Marigolds are flowers of grief.
Marjoram comforts and consoles. According to the Greeks, when planted on graves it helps the dead sleep in peace. Add a pinch to your mixture for the same purpose.
Oak is symbolic of strength, masculinity, stability, and longevity.
Poppies bring eternal sleep and oblivion, allowing the dead to sleep in great peace.
Roses have always been associated with love, perfection, and the transient nature of things. Perfect blossoms were equated with love, beauty, youth, perfection, and immortality. A rose’s thorns remind us of the pain of love and quilt, while the fading flowers represent the fading nature of beauty and youth. A pink bloom represents simplicity and happy love. White is the color of purity and innocence. Yellow signifies perfect achievement, courage, and occasionally jealousy. Red roses are the color of passion, sensual desire, shame, and occasionally blood and sacrifice. They are the color of lovers, young and old alike.
Rosemary means the “dew of the sea”. It has long been associated with friendship and remembrance. It is an herb of Christmas, weddings, and funerals, representing happy memories, fidelity, and love. In the seventeenth and eighteenth centuries, mourners began bringing sprigs of rosemary to funerals, dropping them into the grave.
Sandalwood was used by Hindus and Buddhists for incense, embalming ingredients, and as wood for funeral pyres. It’s still used by Hindus today.
Sunflower petals or seeds would be a nice way to pay homage to some Native American Plains tribes who valued the flower’s seeds as a primary food source. Sunflower was so important to some Native American tribes that bowls of sunflower seeds were placed on graves to serve as sustenance on their journey to the Happy Hunting Ground.
Sweet Peas symbolize departures, making them an excellent healing flower to add in a memorial mixture.
Vervain is said to be the tears Isis wept over her dead husband
Yew has long been associated with death, immortality, and resilience. It was often planted in graveyards. It is a plant of grief, sorrow, faith, and resurrection.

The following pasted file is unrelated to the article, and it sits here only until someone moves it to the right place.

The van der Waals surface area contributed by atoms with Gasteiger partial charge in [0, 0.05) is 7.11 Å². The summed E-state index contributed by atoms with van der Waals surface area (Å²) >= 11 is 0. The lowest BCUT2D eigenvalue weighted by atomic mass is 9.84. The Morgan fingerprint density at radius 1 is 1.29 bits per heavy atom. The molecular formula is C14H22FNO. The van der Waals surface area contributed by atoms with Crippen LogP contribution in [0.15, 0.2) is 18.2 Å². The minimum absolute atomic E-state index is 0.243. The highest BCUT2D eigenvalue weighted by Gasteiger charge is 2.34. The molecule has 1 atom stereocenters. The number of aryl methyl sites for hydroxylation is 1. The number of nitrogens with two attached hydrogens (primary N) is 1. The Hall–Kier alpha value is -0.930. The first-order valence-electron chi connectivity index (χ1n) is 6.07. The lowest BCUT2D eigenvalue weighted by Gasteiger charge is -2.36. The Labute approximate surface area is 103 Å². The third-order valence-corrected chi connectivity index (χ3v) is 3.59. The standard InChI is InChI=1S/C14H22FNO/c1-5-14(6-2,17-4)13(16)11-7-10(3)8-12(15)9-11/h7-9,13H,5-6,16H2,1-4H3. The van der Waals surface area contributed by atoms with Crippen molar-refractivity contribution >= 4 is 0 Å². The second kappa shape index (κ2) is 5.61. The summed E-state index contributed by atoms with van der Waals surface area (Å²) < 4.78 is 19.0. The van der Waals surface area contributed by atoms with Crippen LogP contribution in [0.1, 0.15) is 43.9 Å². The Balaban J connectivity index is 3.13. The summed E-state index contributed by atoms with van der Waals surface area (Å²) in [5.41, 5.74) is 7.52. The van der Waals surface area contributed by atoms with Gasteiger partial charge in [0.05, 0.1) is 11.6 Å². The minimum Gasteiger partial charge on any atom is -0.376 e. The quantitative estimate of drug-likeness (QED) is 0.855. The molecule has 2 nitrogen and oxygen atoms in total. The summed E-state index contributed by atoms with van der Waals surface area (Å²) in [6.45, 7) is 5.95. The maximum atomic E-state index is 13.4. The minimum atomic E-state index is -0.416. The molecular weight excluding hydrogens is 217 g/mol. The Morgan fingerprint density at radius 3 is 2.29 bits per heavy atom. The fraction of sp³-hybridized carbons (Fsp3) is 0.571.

The following ingredients obviously aren’t even plants, but they have uses and connotations in common with our subject of death, remembrance, and burial. Any of these stones would make nice add-ins to your potpourri.
Amethyst is such a peaceful, healing stone. It would be excellent to include in such a special potpourri.
Copal was burned as funerary incense by the Maya. It would make a nice, scentful addition.
Jade was used by the Maya in a death ritual where jade beads were placed in the mouth of the deceased, possibly to symbolize life or breath. It was included among Chinese grave goods for the similar reasons.
Jet, a stone of protection, is also found among old grave goods. Victorians used the stone extensively in mourning jewelry, often incorporating locks of the deceased’s hair into specially designed mountings.
Turquoise, one of my favorite stones, was used by some Native American tribes to guard their dead.
Remember this project is supposed to help you. It isn’t just to keep your departed loved one’s memory, but to help you continue on the path of healing. The loss of someone we care deeply for is never an easy thing. Neither is healing from such a trauma; it takes time. Be patient. Take what I’ve written here and make it your own. Add whatever trinkets, herbs, flowers, and doo-dads you see fit to add. And remember, things do get easier with time. Someday you’ll look upon your ivy bowl of potpourri and mementos and a smile will cross your face.